Korean ambassador stumps in LA for free trade agreement

South Korean Ambassador to the United States Han Duk-Soo speaks during a panel discussion sponsored by Third Way discussing the US-Korea Free Trade Agreement with US Trade Representative Ambassador Ron Kirk at Union Station in Washington, DC, January 13, 2011.
South Korean Ambassador to the United States Han Duk-Soo speaks during a panel discussion sponsored by Third Way discussing the US-Korea Free Trade Agreement with US Trade Representative Ambassador Ron Kirk at Union Station in Washington, DC, January 13, 2011. Saul Loeb/AFP/Getty Images

South Korea’s ambassador to the United States, Han Duk-soo, says a proposed free trade agreement between the two countries would create 70,000 jobs in the U.S. The trade proposal - still to be approved by Congress - has supporters and detractors in organized labor.

The South Korean ambassador toured a Los Angeles company that stands to grow if the agreement is ratified. At SA Recycling's large facility in the Port of Los Angeles, the ambassador put on a hard hat and a fluorescent vest and climbed aboard a souped-up golf cart to tour the four-story mounds of rusted scrap metal.

Long Beach Councilwoman Suja Lowenthal went along. "We had a tour of the scrap metal processes and how it’s actually separated from the metal that’s very valuable to overseas clients and then from the rubber tires and all that. It’s fascinating!" said Lowenthal.

The company processes more than 2 million tons of scrap metal, much of which began life in Asian factories, and sends it back to places like South Korea so it can be manufactured into more products to be exported to the U.S.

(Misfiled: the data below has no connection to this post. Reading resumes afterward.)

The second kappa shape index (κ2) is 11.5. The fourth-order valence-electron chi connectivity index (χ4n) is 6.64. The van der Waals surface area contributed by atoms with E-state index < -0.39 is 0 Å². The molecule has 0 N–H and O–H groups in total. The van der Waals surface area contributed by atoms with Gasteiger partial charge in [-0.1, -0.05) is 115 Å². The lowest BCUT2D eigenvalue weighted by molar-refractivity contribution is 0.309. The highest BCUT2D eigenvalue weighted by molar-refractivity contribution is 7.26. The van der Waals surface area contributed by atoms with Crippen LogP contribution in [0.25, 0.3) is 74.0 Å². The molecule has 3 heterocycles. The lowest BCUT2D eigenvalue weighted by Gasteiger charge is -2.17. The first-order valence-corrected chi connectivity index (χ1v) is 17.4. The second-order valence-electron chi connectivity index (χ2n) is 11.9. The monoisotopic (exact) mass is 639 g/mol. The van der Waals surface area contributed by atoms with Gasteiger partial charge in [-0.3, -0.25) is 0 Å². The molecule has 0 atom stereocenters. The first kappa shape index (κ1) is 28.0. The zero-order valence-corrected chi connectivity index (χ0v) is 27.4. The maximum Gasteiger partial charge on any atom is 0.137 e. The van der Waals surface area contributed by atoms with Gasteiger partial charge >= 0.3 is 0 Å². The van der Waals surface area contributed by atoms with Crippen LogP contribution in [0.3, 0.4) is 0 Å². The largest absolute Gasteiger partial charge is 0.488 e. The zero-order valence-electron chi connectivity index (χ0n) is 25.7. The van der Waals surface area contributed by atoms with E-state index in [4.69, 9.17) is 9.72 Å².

South Korea is the seventh largest U.S. trade partner. But it’s a somewhat unequal relationship, with slightly more containers with Korean goods arriving through the ports of L.A. and Long Beach than headed there from U.S. factories and farms.

The U.S. Chamber’s Tami Overby says the Korea-U.S. Free Trade Agreement would change the equation. "South Korean tariffs are, the average tariff is about 11.2 percent. The average U.S. tariff is about 3.3 percent, so initially America is going to benefit more, because within five years of this agreement 95 percent of those tariffs are going to go to zero," Overby said.

Ambassador Han Duk-soo is on a press junket of sorts, visiting places where the benefits of increased trade are obvious. There’s no easier place to argue for more trade than at this, the nation’s busiest port complex.

The powerful AFL-CIO labor union says the agreement could mean jobs lost to South Korea. Nonsense, says Ambassador Han Duk-soo.

His country’s $6 billion investment in U.S. business stands to grow with this trade pact. "Korea’s outflow of investment into the United States of investments will create jobs and increase the opportunity of more outsourcing within the United States," the ambassador said.

U.S. agricultural products would be some of the first to benefit from the agreement. That means California wine, which is well liked in Korea but a sluggish seller because of the high markup from tariffs. How do you say “Two Buck Chuck” in Korean?

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